Developments are happening fast in relation to crew repatriation during the coronavirus outbreak.
The UK has designated seafarers as key workers, Singapore is allowing crew changes with a number of caveats, while measures have been put in place today to allow crew to land and board ship in Hong Kong. In India, the shipping minister is preparing procedures to ensure Indian crew can leave and join ships when calling at local ports.
The clamour for other countries to follow suit and make crew changes easier is growing.
In an open letter, Graham Westgarth, CEO of shipmanagement giant V.Group, wrote yesterday: “[I]t’s time for governments around the world to designate seafarers as ‘key workers’. Failure to recognise them as such will have catastrophic global consequences.”
Westgarth noted: “Ships must be restocked, re-fuelled, inspected and given fresh crews to keep the world’s supply chain moving.” He urged governments to provide crew with adequate safeguards, including rights of embarkation and disembarkation.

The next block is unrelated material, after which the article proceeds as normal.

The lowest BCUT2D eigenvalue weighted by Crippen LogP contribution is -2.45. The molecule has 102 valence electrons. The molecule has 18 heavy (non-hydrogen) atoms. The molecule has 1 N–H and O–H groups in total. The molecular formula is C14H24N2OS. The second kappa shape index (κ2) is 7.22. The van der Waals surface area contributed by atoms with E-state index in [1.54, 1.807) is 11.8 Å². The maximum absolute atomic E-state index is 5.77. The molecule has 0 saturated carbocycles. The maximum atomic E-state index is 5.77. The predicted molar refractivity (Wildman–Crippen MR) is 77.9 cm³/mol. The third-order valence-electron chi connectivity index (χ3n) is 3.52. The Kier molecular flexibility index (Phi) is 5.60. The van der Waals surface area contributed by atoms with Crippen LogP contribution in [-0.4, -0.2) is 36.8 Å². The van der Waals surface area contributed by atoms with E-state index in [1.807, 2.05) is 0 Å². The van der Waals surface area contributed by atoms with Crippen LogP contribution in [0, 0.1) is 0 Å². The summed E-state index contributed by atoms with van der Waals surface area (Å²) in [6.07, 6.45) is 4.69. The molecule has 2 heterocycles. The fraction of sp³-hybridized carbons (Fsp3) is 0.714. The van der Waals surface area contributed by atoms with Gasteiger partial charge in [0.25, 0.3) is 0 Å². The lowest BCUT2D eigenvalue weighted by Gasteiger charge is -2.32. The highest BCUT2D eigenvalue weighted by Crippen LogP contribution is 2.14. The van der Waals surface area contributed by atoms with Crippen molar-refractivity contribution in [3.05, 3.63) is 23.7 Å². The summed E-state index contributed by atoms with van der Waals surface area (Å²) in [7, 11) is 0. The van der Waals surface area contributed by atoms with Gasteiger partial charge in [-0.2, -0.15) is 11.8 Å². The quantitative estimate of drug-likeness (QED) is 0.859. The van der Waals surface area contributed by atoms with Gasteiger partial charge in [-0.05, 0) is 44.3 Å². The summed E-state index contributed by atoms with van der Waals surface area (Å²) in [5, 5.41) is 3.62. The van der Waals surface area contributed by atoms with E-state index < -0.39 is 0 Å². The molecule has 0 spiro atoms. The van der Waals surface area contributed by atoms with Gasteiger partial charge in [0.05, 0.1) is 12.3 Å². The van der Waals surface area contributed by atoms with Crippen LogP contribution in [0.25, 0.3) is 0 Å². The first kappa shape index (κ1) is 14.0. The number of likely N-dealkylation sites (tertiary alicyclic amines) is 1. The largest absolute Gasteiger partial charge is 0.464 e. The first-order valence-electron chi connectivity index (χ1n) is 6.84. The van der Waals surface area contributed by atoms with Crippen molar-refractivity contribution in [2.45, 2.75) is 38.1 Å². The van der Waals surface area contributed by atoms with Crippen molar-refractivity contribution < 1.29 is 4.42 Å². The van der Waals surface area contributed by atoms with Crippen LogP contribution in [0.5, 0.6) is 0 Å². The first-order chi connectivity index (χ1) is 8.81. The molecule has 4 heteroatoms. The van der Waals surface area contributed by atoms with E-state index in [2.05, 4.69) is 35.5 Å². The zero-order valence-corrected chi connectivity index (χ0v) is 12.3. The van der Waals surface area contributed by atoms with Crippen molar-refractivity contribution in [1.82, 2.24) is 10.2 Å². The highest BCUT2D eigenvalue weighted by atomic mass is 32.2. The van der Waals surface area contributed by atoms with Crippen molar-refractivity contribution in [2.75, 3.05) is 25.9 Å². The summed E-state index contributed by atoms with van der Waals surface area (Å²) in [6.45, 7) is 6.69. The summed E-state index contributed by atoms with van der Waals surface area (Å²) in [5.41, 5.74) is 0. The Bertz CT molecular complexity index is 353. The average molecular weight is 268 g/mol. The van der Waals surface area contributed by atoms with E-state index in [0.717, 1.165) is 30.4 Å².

The European Commission has issued guidelines calling for member states to implement green lanes to allow the free flow of goods and associated personnel across borders. Westgarth is calling on jurisdictions elsewhere in the world to adopt similar measures.
Kitack Lim, secretary general of the International Maritime Organization (IMO), on Friday urged governments around the world to make crew changes easier in order to facilitate world trade.
Meanwhile, the International Ship Suppliers & Services Association (ISSA) has said its members also ought to be given essential worker status to keep ships moving around the world.
Responding to complaints from ship supply companies that they are being prevented from delivering to ships in some ports, ISSA has written to the heads of the International Maritime Organisation (IMO) and the World Customs Organization (WCO) asking for ship suppliers around the world to be given essential worker status.